4. Scarface- The Diary

-One of the greatest MCs of all time, Scarface finally came of age as a solo artist on this legendary project. Many view this album as his best or second best album and I agree. Scarface is simply at his best on this record, with more vivid rhymes and honest moments than his first few projects. He works with producers Mike Dean and N.O. Joe for most of the album's sound, which of course has dark undertones throughout the project, and most of the album follows a darker theme. The highlights here include "I Seen A Man Die", "One", "Hand Of The Dead Body", and "Jesse James", but from start to finish, this album features the best of Scarface, even if in the worst way.

3. Outkast- SouthernPlaylistiCadillacMuzik

-If this was about the albums I listen to the most from this year, this would likely be no. 1 because there aren't too many albums that truly get as much play in my headphones as the classic debut from the GOAT duo. With production from their Dungeon Family cohorts Organized Noize and a focus on introducing the world to their southern style, Outkast crafts an album that is both groundbreaking and flawless. I really can't find an issue with the album itself, and the only knock could be that both of the MCs weren't fully at their highest level talent wise, but that youthful hunger in the album makes it even more special. Tracks like "Crumblin' Erb", the title track, "Call Of The Wild", "Funky Ride", "Hootie Hoo", "Claimin' True", and more showcase the talent level of both Big and Dre, as well as their knack for making classic records, which is in full force here. This album was pivotal to me as a listener and an artist!

2. The Notorious B.I.G.- Ready To Die

-It was a three album race honestly between the obvious for the no. 1 spot. Biggie would take no. 1 on a few other lists, while Nas would of course take the top spot on other lists as well. Regardless, this debut album from Biggie is flawless and his greatest work. What makes it so special is that there was never another MC quite like Big in this era, and his flow here is sharp and full of hunger. The production here was rugged and dusty in the best way possible, giving off a much more grimy feel than his later Bad Boy work and other artists on the label. With production from Lord Finesse, DJ Premier, Easy Mo Bee, and others, Biggie would drop gems and classics like "Unbelievable", "Big Poppa", "Juicy", "Machine Gun Funk", "Warning", "Gimme The Loot", and more. Ready To Die is a seminal moment in hip hop and the arrival of one of the greatest ever.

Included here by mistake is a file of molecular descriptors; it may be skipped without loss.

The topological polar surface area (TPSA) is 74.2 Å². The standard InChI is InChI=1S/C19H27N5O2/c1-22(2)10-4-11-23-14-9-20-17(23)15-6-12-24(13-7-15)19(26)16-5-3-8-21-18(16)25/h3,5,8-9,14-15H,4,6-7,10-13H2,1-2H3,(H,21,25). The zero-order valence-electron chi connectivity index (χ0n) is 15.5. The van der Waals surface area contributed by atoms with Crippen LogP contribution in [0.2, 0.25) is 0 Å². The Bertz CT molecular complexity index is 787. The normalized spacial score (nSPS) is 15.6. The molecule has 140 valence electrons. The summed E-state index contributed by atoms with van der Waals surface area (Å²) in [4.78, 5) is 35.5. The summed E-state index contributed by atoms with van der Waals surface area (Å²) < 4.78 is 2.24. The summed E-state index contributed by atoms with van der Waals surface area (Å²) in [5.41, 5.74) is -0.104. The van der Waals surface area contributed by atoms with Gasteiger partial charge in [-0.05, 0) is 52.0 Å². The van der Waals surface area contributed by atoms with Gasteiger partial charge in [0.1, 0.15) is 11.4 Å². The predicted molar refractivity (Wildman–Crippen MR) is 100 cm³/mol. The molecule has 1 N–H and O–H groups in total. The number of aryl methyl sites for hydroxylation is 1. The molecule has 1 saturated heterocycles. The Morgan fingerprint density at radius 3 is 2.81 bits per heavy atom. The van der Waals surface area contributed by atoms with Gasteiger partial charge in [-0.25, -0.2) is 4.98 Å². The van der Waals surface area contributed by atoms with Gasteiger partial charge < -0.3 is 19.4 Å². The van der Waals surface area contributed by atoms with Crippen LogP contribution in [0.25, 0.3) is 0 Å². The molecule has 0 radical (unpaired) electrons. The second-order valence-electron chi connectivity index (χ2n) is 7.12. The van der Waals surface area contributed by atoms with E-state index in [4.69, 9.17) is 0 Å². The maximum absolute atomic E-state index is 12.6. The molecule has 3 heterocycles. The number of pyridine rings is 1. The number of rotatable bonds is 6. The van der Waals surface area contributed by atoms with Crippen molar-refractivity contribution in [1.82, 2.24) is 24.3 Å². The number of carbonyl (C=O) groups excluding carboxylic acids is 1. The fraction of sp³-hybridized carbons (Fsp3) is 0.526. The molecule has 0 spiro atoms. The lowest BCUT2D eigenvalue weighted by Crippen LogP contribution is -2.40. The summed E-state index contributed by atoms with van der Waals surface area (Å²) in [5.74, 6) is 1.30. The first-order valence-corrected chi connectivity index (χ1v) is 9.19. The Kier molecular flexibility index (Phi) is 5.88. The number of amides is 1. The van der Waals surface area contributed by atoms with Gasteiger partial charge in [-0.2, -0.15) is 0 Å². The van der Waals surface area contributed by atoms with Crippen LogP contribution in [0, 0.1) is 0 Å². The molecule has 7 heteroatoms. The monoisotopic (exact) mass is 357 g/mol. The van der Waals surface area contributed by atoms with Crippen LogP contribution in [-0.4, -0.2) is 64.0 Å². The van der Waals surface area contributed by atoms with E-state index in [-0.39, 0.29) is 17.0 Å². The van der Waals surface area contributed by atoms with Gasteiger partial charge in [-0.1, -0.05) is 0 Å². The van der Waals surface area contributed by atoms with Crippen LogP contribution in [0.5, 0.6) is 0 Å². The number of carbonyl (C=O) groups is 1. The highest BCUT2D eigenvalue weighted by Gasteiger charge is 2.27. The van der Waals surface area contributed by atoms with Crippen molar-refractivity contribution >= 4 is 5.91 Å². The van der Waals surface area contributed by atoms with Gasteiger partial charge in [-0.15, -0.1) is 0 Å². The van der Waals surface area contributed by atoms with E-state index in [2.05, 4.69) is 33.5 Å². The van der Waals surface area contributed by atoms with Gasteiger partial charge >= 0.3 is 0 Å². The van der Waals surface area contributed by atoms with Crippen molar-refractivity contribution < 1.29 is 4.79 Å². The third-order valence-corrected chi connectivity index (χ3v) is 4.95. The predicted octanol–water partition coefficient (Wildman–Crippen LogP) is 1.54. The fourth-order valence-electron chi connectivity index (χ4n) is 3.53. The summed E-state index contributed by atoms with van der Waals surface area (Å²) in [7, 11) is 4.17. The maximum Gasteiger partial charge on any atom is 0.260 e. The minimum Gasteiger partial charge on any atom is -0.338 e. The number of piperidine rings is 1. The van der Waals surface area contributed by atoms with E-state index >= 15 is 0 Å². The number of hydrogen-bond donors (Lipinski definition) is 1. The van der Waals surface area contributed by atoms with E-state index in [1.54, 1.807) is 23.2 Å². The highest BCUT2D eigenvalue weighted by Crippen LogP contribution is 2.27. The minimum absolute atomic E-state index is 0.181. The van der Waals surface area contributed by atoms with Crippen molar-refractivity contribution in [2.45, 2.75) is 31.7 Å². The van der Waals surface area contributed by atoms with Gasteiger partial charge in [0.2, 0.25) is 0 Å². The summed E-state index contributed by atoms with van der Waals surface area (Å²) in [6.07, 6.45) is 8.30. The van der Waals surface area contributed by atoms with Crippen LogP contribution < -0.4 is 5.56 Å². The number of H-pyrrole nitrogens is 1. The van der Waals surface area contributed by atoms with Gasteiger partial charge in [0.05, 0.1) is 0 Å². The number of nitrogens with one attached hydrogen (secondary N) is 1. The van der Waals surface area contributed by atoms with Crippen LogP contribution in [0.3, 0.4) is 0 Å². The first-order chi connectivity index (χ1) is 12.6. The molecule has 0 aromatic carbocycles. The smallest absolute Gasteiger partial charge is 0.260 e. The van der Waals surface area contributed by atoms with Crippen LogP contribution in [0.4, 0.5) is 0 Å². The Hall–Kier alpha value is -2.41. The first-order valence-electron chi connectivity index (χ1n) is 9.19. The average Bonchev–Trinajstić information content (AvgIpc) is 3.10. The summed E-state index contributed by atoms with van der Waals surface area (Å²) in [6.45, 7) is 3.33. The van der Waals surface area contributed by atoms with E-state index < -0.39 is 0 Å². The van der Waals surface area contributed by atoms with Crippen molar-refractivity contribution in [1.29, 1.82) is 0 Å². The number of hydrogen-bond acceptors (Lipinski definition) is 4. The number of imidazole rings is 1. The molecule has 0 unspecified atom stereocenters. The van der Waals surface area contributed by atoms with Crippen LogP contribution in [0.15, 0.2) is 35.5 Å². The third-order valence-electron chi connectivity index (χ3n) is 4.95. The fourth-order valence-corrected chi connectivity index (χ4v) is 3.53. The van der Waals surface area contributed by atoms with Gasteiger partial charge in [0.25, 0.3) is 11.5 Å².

1. Nas- Illmatic

-You might disagree with this selection. That's fine. You're wrong, but that's fine. Regardless, the fact is, Nas came into the game and made an impact on his own accord, infusing some of the best production in the game with some of the most legendart lyricism ever and this album remains a big favorite for me, and is perhaps the greatest debut album of all time. Nas was in rare form here, tackling every beat from Pete Rock, Large Professor, and DJ Premier with a hunger and fire that lacks from the new artists today. Nas would give us gems like "It Ain't Hard To Tell", "Life's A Bitch", "The World Is Yours", "Memory Lane", and more, putting together one of the most seamless tracklists in hip hop history. Make no mistake about it, Illmatic is not only a classic, but it is the best album of 1994 and the arrival of a man who many feel is the greatest of all time, or at least one of the greatest.